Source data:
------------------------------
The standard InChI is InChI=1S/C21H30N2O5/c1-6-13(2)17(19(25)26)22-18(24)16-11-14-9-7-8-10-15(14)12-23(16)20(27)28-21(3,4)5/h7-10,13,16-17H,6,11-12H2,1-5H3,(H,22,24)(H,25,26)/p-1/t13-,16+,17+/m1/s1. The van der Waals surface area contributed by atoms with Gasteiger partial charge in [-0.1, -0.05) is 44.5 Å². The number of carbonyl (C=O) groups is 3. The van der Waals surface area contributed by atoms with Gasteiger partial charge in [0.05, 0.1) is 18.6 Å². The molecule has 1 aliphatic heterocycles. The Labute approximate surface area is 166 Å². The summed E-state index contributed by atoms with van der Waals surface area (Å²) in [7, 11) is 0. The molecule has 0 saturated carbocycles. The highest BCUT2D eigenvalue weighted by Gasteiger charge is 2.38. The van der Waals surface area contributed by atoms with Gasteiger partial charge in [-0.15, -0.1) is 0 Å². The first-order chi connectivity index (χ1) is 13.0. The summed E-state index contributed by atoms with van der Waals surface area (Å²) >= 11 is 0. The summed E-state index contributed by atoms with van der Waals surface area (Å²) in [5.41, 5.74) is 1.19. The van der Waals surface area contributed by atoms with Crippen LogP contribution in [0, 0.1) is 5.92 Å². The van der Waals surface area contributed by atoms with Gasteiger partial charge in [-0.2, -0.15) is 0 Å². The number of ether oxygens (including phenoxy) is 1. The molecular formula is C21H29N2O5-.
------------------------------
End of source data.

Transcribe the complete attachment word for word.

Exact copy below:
The standard InChI is InChI=1S/C21H30N2O5/c1-6-13(2)17(19(25)26)22-18(24)16-11-14-9-7-8-10-15(14)12-23(16)20(27)28-21(3,4)5/h7-10,13,16-17H,6,11-12H2,1-5H3,(H,22,24)(H,25,26)/p-1/t13-,16+,17+/m1/s1. The van der Waals surface area contributed by atoms with Gasteiger partial charge in [-0.1, -0.05) is 44.5 Å². The number of carbonyl (C=O) groups is 3. The van der Waals surface area contributed by atoms with Gasteiger partial charge in [0.05, 0.1) is 18.6 Å². The molecule has 1 aliphatic heterocycles. The Labute approximate surface area is 166 Å². The summed E-state index contributed by atoms with van der Waals surface area (Å²) in [7, 11) is 0. The molecule has 0 saturated carbocycles. The highest BCUT2D eigenvalue weighted by Gasteiger charge is 2.38. The van der Waals surface area contributed by atoms with Gasteiger partial charge in [-0.15, -0.1) is 0 Å². The first-order chi connectivity index (χ1) is 13.0. The summed E-state index contributed by atoms with van der Waals surface area (Å²) >= 11 is 0. The summed E-state index contributed by atoms with van der Waals surface area (Å²) in [5.41, 5.74) is 1.19. The van der Waals surface area contributed by atoms with Crippen LogP contribution in [0, 0.1) is 5.92 Å². The van der Waals surface area contributed by atoms with Gasteiger partial charge in [-0.2, -0.15) is 0 Å². The number of ether oxygens (including phenoxy) is 1. The molecular formula is C21H29N2O5-.